The business of being a custodian for independent RIAs is generally considered a bit “boring.” And that’s pretty much how it’s been for the last 30-plus years.
After all, what do they do? Open brokerage accounts, keep client assets safe and secure, process trades and money movements, deliver statements and provide basic operational technology through some form of an online advisor workstation.
That’s about it — a sleepy, commoditized corner of the financial services industry if there ever was one.
Meanwhile, RIAs do all of the heavy lifting by acquiring clients and managing relationships, while implementing investment and financial plans, all under their own brand. At the same time, RIAs benefit greatly from the resources, services and economics of their chosen custodian in driving operational efficiencies.
Pricing for custodial work typically has been paid by the end-client as custodians automated all sorts of non-transparent pricing schemes to keep costs for RIAs “free,” providing RIAs with operational leverage to continue to grow.
To provide these no-cost custodial services, though, custodian brokers needed to revenue share with mutual funds, accept payments for order flow from institutional traders, harvest end-client cash through bank sweep programs and profit from trading commissions (until recently), margin lending and other product related fees.
These multiple revenue streams made custodians one of the most profitable entities in all of wealth management, as RIAs’ relentless asset gathering ability over the years transformed wealth management, gained market share and powered custodians’ growth.
Life was good, advisors were happy, and custodians started showering them with new technology and practice- management help to keep the RIA bandwagon rolling along.
The New Scene
So, why now do we have so much drama building in this sleepy segment? The answer lies on the other side of the custodian house — in their retail divisions.
These businesses compete fiercely in a broader retail investment world, and as a result, conflicts arise, economics get flipped upside down, and chaos ensues.
Case in point: Charles Schwab let loose a “shot heard round the world” on Oct. 1, 2019, when it cut trading commissions to zero; many direct competitors quickly followed suit, though Interactive Brokers made the first move in the race to zero on Sept. 26.
The aftermath of Schwab’s headline-grabbing decision, along with TD Ameritrade’s copycat maneuver, is now ripping through the wealth management industry with tsunami-level force, changing the economic dynamics for advisors, custodians and investors forever.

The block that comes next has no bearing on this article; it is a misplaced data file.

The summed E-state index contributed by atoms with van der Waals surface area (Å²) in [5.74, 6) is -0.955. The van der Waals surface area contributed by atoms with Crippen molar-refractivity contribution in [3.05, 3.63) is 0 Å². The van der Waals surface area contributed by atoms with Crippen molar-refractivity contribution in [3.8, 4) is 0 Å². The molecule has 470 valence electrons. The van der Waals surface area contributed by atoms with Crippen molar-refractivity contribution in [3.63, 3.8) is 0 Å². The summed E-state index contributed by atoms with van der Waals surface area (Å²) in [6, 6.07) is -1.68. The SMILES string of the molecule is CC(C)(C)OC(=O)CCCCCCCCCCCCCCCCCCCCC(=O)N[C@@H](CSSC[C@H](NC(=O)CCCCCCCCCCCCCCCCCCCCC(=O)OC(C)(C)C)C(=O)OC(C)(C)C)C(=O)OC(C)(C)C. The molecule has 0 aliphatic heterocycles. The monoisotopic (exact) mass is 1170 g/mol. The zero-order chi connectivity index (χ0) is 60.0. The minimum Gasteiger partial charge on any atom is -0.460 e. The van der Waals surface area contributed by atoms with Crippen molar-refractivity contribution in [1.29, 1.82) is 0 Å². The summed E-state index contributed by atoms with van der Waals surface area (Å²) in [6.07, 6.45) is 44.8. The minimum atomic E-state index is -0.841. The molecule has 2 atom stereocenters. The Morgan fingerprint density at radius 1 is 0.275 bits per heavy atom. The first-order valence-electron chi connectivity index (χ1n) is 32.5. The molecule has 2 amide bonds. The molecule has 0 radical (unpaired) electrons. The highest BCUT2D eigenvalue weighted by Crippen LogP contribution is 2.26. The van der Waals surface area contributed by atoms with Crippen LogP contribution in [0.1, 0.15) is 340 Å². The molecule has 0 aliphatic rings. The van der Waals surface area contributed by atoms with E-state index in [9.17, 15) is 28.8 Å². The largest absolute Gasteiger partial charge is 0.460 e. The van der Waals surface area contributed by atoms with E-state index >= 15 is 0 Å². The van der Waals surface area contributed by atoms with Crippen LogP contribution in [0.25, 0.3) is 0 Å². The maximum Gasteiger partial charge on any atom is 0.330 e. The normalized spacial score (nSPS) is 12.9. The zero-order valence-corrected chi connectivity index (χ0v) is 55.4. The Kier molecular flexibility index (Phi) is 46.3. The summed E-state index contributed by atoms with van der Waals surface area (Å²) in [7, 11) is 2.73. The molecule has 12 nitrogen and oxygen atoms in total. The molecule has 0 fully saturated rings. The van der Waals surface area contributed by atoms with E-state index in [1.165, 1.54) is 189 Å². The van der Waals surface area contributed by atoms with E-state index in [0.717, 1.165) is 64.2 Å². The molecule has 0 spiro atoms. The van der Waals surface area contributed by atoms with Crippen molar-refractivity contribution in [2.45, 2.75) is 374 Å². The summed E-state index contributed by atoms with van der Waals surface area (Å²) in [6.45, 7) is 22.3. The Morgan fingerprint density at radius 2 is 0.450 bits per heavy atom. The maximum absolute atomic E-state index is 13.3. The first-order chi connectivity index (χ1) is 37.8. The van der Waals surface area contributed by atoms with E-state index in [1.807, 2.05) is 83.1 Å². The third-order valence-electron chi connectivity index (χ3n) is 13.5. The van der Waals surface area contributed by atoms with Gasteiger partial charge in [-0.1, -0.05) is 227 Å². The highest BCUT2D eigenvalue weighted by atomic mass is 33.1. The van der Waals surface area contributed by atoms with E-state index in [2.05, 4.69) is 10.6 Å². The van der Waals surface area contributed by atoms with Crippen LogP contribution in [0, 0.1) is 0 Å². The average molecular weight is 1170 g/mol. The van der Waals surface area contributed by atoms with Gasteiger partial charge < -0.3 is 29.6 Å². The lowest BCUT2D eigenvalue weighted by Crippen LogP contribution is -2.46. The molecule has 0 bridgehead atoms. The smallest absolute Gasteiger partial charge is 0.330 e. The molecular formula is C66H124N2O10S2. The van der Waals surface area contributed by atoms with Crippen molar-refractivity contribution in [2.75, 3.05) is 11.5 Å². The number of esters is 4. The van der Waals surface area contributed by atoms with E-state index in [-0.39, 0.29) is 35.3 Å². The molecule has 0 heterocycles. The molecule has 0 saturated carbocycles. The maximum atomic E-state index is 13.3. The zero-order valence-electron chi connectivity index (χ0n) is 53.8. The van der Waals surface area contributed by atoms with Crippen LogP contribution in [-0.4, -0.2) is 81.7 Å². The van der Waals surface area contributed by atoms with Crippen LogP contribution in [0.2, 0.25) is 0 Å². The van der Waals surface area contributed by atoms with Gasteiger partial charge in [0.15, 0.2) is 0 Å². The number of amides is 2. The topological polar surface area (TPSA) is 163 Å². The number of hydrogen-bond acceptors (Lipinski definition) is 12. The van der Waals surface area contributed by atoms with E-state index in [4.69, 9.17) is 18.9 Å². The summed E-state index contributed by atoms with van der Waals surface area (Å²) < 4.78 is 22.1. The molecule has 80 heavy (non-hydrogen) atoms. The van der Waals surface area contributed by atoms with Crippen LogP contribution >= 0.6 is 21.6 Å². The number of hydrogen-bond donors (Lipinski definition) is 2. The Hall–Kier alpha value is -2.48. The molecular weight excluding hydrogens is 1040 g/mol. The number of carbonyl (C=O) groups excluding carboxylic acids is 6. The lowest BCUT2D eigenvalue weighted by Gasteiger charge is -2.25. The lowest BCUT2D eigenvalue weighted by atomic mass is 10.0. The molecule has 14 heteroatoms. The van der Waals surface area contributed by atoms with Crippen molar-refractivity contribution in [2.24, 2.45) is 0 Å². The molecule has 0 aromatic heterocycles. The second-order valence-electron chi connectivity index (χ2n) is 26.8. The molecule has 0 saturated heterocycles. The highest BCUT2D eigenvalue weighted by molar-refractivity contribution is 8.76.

One immediate result of zero commissions was the devastating impact to the entire online broker space, as stock prices of these brokers were pummeled to levels not seen in decades.
Two of the weaker players with RIA custody divisions, TD Ameritrade and E-Trade, were soon scooped up by rivals in opportunistic acquisition plays to gain economies of scale in a rapidly declining revenue environment.
While on the surface, this may not seem like an inflection point in the industry — trading commissions have been on the decline for years — this final push to zero put the industry spotlight back on how retail brokers/custodians really make money today: harvesting customers’ cash and receiving payment for order flows.
In fact, some 60% of Schwab’s entire revenues come from net interest income today; it was nearly $1.6 billion in the first quarter. Schwab trading revenue, which includes payments tied to order flows, stood at almost $190 million in Q1’20.
Meanwhile, as these dynamics played out, another devastating wrecking ball was let loose on the industry from the coronavirus pandemic. Government reaction was swift, with the Federal Reserve immediately cutting rates to zero, severely dampening the ability for retail brokers/custodians to harvest client cash.
Their Next Act
What happens to custodial revenues now? Will there be enough flow in a zero commission and zero interest rate environment to continue to support independent RIAs, particularly smaller firms who don’t generate as much revenues as larger RIAs for custodians?
The answer seems to be that they must pursue scale at all costs. This is exactly what has happened in the first half of 2020.
Schwab is well along the way to digesting TD Ameritrade, along with the technology of now-defunct Motif Investing, which sold its accounts to Folio in April. Folio then was purchased by Goldman Sachs, and that occurred a few months after Morgan Stanley jumped into the game by buying E-Trade.
So much for a sleepy corner of the financial services industry! As a result, it appears that scale is the new black.